When the movement of one leg of a walking stick insect is interrupted during the power stroke, the force developed by other legs is increased. This effect is shown to occur between all orthogonal nearest-neighbour legs except for the two hind legs. Such effects do not occur between diagonal or next nearest-neighbour pairs. The possible function of these ‘coactivating’ influences is assumed to be to enable the animal to increase the total force propelling the body.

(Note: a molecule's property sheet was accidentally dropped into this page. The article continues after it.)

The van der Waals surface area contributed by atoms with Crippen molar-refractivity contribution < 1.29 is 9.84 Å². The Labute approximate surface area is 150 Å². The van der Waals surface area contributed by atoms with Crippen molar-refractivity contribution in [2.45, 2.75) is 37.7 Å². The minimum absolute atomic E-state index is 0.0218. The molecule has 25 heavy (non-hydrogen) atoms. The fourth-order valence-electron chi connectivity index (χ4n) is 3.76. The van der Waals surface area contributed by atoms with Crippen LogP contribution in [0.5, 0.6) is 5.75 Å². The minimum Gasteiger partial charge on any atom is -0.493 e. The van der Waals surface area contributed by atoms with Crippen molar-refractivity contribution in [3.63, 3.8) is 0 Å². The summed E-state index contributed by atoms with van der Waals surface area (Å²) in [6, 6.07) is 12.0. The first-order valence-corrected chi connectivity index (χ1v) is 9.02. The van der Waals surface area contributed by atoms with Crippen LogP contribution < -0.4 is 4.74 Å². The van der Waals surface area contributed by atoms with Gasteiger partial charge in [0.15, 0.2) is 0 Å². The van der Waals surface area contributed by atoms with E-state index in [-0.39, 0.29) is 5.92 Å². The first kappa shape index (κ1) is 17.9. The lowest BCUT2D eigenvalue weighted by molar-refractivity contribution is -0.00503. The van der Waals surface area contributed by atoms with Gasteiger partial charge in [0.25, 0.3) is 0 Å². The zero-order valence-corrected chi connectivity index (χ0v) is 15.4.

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JOURNAL ARTICLE| 01 January 1985
Coactivating Influences Between Neighbouring Legs in Walking Insects
1Faculty of Biology, University of Bielefeld, Postfach 8640, D-4800 Bielefeld, F.R.G.
Accepted: 07 Aug 1984
Online Issn: 1477-9145
Print Issn: 0022-0949
© 1985 by Company of Biologists
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H. Cruse; Coactivating Influences Between Neighbouring Legs in Walking Insects. J Exp Biol 1 January 1985; 114 (1): 513–519. doi: https://doi.org/10.1242/jeb.114.1.513
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